Will Florida Speed up the Foreclosure Process – The Florida Senate introduced a controversial bill that would speed up the Florida foreclosure process and help jumpstart the economy.
Many feel this could leave some homeowners unjustly out in the cold. This could greatly affect Gainesville Florida short sale homes.
The Senate Judiciary Committee approved SB 1890 By a 5-0 vote, which combines the contents of two Florida House proposals, HB 213 and HB 1149. These are supported by short sale banks, Florida home builders and other foreclosure lenders.
The SB 1890 is targeting the 30 percent of foreclosed properties that sit abandoned, reducing neighborhood property values and raising public safety concerns.
Many question how this will affect the short sale approval and deficiency judgement after foreclosure.
With the reduction in time it takes to get abandoned properties unencumbered and available, supporters believe, the Florida’s housing industry and the economy will bounce back more quickly.
The bill currently requires three property visits to determine if its abandoned. This poses a serious problem, many homeowners must vacate their Gainesville home for sale due to relocation. They have an inability to maintain the home or they have a need for family support so they move out. However, their home is listed as a Gainesville short sale.
This does not necessarily mean the home is abandoned, but it could be vacant.
The proposed bill adversely affect homeowners still trying to stay in homes purchased during the Florida real estate boom of easy credit, interest only mortgages and escalating home prices.
The positive attributes of the bill would reduce the length of time a lender can go after a borrower following a foreclosure sale to a maximum of one year from the current five years. It also requires a short sale lender to prove that it owns the mortgage note.
Other provisions, however, are friendlier to lenders, including eased restrictions on foreclosing an abandoned property and limiting legal damages in a foreclosure case to monetary damages. That change, they say, limits homeowners rights even if the bank used fraud or shady practices to retake the property.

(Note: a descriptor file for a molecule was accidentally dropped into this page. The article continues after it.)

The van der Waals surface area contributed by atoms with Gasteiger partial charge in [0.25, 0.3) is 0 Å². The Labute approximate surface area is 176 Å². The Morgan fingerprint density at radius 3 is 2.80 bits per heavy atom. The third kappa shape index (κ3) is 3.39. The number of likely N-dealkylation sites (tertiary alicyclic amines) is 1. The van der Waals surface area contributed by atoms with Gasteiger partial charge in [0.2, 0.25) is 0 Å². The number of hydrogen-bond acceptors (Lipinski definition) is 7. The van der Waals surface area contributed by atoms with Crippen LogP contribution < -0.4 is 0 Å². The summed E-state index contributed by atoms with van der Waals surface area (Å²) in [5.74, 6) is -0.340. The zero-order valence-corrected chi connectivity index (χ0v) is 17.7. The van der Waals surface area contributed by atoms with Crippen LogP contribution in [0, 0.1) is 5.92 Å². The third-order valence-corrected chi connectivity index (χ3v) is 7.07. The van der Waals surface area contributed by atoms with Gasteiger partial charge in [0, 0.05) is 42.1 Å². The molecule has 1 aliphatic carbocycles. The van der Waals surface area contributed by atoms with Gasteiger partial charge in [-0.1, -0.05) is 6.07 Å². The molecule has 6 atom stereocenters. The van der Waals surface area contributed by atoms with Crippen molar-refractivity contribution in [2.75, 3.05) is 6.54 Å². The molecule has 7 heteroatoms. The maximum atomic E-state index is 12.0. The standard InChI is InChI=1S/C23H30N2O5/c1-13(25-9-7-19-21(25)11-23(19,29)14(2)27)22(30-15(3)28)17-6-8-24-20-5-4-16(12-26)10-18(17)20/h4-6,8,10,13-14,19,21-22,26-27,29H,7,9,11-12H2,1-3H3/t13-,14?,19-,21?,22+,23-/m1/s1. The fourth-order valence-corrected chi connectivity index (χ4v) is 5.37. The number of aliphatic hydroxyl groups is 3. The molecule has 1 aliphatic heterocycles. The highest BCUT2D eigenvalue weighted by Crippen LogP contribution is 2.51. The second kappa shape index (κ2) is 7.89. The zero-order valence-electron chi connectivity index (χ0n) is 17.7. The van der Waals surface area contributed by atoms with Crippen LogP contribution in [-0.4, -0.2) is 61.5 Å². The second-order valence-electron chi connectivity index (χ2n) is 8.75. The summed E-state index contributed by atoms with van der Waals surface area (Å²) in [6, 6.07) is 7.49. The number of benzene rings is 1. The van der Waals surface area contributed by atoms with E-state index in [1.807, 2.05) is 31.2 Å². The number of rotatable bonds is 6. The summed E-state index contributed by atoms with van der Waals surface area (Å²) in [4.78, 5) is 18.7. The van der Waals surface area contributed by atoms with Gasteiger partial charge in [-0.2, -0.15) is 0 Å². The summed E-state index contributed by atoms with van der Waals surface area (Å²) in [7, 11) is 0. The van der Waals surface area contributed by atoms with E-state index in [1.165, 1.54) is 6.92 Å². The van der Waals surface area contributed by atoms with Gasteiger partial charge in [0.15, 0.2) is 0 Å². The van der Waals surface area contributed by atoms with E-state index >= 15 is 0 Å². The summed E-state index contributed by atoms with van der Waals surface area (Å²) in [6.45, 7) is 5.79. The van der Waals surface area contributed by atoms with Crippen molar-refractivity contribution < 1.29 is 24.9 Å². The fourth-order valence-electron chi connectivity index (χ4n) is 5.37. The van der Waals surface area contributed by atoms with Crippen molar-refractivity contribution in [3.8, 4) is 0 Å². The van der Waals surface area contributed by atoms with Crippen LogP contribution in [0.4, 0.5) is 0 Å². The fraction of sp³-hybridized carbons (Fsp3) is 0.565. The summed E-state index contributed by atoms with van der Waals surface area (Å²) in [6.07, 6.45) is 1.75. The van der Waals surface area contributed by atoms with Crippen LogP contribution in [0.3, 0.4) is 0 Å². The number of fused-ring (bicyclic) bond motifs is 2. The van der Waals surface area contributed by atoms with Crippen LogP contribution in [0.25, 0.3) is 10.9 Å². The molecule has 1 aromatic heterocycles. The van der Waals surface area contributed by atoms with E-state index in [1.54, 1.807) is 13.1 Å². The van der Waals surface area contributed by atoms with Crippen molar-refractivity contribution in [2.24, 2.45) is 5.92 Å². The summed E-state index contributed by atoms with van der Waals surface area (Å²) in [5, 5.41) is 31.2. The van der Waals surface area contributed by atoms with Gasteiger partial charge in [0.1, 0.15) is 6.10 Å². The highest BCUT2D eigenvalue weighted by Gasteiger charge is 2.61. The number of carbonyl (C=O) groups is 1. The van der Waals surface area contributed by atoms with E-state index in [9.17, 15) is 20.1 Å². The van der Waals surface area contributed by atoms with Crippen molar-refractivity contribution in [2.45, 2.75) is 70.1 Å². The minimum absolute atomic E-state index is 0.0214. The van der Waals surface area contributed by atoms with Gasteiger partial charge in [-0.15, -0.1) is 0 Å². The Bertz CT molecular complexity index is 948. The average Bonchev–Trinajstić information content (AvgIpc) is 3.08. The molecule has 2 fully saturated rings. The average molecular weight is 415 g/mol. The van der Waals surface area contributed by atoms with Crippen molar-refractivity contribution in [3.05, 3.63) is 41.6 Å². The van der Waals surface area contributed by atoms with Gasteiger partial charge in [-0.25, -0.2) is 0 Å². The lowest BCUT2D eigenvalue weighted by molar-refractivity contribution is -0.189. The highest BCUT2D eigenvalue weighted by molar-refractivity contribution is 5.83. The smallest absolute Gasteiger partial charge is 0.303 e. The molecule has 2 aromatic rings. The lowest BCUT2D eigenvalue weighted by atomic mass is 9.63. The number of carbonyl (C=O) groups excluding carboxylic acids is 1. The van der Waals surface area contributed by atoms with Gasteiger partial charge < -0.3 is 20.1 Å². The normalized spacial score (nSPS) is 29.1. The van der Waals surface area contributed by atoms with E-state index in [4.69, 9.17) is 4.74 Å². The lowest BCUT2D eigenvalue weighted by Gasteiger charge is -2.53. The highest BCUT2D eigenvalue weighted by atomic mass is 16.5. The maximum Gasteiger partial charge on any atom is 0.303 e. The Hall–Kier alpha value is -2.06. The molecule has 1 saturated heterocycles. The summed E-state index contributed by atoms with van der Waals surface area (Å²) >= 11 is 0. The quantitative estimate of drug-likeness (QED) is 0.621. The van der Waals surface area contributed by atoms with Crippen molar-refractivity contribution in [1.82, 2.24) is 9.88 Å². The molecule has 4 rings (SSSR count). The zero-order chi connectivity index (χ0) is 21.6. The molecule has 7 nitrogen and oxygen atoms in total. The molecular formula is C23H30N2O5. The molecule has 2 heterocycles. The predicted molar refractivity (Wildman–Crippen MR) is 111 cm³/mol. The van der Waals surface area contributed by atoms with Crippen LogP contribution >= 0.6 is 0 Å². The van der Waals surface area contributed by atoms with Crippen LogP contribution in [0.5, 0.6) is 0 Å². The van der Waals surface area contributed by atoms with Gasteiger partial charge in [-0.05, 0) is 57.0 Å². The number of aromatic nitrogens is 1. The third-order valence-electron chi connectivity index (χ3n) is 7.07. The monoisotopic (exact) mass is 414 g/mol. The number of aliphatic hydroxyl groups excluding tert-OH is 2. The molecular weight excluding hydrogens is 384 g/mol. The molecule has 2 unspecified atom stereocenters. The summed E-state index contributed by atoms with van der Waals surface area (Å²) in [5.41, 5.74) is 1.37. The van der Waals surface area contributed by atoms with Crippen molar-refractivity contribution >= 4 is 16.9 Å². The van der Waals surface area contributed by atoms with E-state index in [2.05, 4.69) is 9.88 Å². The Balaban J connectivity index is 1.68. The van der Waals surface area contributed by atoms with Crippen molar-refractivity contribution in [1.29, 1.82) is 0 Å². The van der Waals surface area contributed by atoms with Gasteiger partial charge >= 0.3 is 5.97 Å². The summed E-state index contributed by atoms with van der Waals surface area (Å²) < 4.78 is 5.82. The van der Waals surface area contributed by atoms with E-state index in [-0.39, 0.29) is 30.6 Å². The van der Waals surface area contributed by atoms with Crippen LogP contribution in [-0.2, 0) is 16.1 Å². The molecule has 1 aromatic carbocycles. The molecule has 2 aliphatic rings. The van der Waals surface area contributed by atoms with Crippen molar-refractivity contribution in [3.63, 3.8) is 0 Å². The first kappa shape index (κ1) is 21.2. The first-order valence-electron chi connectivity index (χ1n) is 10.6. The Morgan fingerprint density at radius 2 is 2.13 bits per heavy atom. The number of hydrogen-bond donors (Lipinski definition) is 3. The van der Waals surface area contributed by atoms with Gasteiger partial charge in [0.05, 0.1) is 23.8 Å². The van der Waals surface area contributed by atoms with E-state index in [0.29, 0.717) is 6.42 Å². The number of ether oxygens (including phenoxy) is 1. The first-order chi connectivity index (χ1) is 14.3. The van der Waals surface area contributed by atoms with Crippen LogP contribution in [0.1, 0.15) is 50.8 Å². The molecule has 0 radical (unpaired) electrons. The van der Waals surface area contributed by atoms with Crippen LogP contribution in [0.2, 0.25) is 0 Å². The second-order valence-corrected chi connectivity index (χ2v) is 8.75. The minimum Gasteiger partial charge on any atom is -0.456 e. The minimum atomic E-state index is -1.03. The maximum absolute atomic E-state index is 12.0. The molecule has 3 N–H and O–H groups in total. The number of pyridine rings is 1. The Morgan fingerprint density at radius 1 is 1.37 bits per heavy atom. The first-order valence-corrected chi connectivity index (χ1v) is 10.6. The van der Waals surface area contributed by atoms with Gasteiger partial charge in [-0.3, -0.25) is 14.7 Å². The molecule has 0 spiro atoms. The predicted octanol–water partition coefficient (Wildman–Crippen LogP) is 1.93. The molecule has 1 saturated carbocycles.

Some Senators feel the process to foreclose should take a long time because of the it a unique situation for every homeowner and some are trying to save their home if they lost their job and finally gained employment again.
For the first time since the real estate crash crippled Florida’s economy and struggling Gainesville homeowners, a bill to hasten foreclosures through the courts is headed to the full House and Senate.
The plan aims to reduce the amount of time a bank can pursue a homeowner for unpaid mortgage debt, while speeding foreclosures on abandoned homes and in cases where homeowners have no legitimate defenses. One problem remains! Our court systems are backed up.
Bill opponents fear borrowers will get caught up in a quickie foreclosure wheel without time to question bank documents, and argue that not only are portions of the plan unconstitutional, but that the overall proposal is unnecessary. Another reason for the bottleneck in the court systems are due to foreclosure attorneys delaying the foreclosure process.
A measure that would work in homeowner’s favors is the reduction from five years to one year that banks would have to file for a deficiency judgment against a homeowner. A deficiency judgment is the difference in the amount owed on the mortgage when the home is sold.
The proposal would allow any lien holder to hasten a foreclosure case if a property is abandoned or the homeowner does not respond with a within 20 days of being served.
The number of foreclosure filings on Florida properties dropped 62.5 percent in 2011 compared to 2010 according to RealtyTrac, however, there are an estimated 368,000 backlogged foreclosure cases in Florida courts.
If the bill becomes law it would become effective July 1, 2012 and could be applied retroactively to current foreclosure cases.
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Please seek legal advice. This information is for informational purposes only.